Written by Susan Kathryn Hefti



Based on the March 27 April 20, 2003 run at Rattlestick Theatre


Directed by Rosemary Katherine Andress

Scenic Designer - David Swayze

Lighting Designer - Marcus Doshi

Sound Designer - Kai Harada

Costume Designer - Kevin C. Hucke

Production Stage Manager - April A. Klein

Press Representative - Sam Rudy Media Relations



(in order of appearance)

Prudence - Kristin Stewart Chase

Dick, Ray, Danny & Cole - Garth T. Mark

Rose Spinstarelli - Lynn Antunovich

Haley - Jerusha Klemperer

Florence Mancracci - Natasha Piletich

Answering Machine Voice Overs - Jim Conroy


Though it is being advertised as "A naughty little comedy about a lovable nymphomaniac," DEAR PRUDENCE is actually a farce about three roommates, a dead body, and what to do with it. Too heavy-handed to really work, a little subtlety would have gone a long way.

This new play is comedy plus sexy spoof with some over-done ethnic humor added to the muddled mix. Lynn Antunovich delivers a badly exaggerated Bronx-Italian accent as the spinster-to-be, Rose Spinstarelli. Yes, the character names are part of the gimmick here. Luckily, she makes up in performing skills and body language what her character lacks in verbal aptitude. The other Italians, the doomed, cannot keep it in his pants Ray Mancracci (Garth T. Mark), and the soon to be wealthy widow, Florence (Natasha Piletich) do little to temper the lingo, but add a lot of the core comedy. Where then, one would wonder, does our lovable nympho Prudence (Kristin Stewart Chase) fit in? Well, she is more of a catalyst than a contributor.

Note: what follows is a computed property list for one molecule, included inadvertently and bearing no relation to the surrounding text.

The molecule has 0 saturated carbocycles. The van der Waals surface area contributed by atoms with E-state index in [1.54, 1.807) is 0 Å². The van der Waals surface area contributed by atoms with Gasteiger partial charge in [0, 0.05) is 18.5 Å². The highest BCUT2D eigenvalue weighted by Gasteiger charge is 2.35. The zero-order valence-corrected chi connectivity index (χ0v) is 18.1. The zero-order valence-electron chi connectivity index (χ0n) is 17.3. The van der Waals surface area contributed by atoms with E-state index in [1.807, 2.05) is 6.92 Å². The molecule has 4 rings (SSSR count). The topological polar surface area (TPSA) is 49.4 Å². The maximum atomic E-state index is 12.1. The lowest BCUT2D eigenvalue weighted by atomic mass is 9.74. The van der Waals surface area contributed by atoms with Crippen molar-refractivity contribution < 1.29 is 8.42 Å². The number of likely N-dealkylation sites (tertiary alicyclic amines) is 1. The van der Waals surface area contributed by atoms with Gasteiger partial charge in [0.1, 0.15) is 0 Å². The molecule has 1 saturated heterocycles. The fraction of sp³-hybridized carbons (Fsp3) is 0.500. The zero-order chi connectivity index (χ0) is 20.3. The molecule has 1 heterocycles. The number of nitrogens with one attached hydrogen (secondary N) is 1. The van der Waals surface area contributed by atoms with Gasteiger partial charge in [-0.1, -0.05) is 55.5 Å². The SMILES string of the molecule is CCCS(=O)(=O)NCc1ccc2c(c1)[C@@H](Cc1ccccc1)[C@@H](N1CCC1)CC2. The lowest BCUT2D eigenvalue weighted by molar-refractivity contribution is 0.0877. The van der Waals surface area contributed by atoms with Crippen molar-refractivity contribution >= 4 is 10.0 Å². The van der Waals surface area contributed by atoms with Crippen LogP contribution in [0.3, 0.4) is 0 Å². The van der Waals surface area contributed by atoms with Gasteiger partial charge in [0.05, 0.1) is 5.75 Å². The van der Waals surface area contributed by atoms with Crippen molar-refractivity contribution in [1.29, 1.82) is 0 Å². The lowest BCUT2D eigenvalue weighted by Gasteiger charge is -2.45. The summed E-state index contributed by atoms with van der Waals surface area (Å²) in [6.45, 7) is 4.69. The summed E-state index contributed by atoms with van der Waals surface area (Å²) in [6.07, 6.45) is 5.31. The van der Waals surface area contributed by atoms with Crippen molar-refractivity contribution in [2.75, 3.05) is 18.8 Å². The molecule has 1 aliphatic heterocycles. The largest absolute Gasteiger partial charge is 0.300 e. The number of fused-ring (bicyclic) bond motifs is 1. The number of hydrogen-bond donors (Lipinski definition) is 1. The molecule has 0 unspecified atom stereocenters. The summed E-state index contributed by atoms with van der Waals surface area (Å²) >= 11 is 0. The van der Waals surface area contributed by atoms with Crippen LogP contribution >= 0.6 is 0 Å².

Prudence creates the mess. The others clean it up. Upon receipt of the news that overseas boyfriend Cole is coming to visit the following day, dear Prudence gets so hot and bothered that she takes the opportunity to get some relief when Ray Mancracci comes along to do some repair work. Ray expires in the heat of passion, and all hell breaks lose. Prudence calls fuck-buddy Dick for help and advice about moving the body, roommate Rose calls the widow, an ex-neighbor, to break the news, and all is fixed in the world of DEAR PRUDENCE.

There are a lot of laughs along the way, but the script goes in too many directions to feel coherent. If it helps the potential theater-goer to decide about DEAR PRUDENCE, there is about a five minute topless/simulated sex scene in the very opening of the show.

- Kessa De Santis -

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